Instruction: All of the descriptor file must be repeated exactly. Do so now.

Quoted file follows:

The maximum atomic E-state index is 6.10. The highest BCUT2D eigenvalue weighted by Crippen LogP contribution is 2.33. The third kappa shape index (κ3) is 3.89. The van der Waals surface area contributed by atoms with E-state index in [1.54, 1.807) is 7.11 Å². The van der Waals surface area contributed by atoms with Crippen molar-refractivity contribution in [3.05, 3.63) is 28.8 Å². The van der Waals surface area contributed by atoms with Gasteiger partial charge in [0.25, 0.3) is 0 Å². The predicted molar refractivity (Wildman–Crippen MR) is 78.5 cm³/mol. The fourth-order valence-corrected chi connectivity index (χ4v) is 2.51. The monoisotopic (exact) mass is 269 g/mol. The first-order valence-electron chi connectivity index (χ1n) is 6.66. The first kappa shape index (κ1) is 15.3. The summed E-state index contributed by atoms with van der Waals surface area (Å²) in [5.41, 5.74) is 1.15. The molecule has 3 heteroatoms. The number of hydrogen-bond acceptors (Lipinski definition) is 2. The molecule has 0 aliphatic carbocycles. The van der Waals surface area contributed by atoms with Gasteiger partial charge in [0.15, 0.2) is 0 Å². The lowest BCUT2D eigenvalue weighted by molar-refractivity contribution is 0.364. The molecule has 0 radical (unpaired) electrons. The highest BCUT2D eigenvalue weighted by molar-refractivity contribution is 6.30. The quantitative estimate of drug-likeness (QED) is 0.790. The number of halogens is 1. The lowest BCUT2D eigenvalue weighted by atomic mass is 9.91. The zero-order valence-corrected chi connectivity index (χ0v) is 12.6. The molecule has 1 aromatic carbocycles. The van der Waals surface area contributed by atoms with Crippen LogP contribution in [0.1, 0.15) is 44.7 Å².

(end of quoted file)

The maximum atomic E-state index is 6.10. The highest BCUT2D eigenvalue weighted by Crippen LogP contribution is 2.33. The third kappa shape index (κ3) is 3.89. The van der Waals surface area contributed by atoms with E-state index in [1.54, 1.807) is 7.11 Å². The van der Waals surface area contributed by atoms with Crippen molar-refractivity contribution in [3.05, 3.63) is 28.8 Å². The van der Waals surface area contributed by atoms with Gasteiger partial charge in [0.25, 0.3) is 0 Å². The predicted molar refractivity (Wildman–Crippen MR) is 78.5 cm³/mol. The fourth-order valence-corrected chi connectivity index (χ4v) is 2.51. The monoisotopic (exact) mass is 269 g/mol. The first-order valence-electron chi connectivity index (χ1n) is 6.66. The first kappa shape index (κ1) is 15.3. The summed E-state index contributed by atoms with van der Waals surface area (Å²) in [5.41, 5.74) is 1.15. The molecule has 3 heteroatoms. The number of hydrogen-bond acceptors (Lipinski definition) is 2. The molecule has 0 aliphatic carbocycles. The van der Waals surface area contributed by atoms with Gasteiger partial charge in [0.15, 0.2) is 0 Å². The lowest BCUT2D eigenvalue weighted by molar-refractivity contribution is 0.364. The molecule has 0 radical (unpaired) electrons. The highest BCUT2D eigenvalue weighted by molar-refractivity contribution is 6.30. The quantitative estimate of drug-likeness (QED) is 0.790. The number of halogens is 1. The lowest BCUT2D eigenvalue weighted by atomic mass is 9.91. The zero-order valence-corrected chi connectivity index (χ0v) is 12.6. The molecule has 1 aromatic carbocycles. The van der Waals surface area contributed by atoms with Crippen LogP contribution in [0.1, 0.15) is 44.7 Å².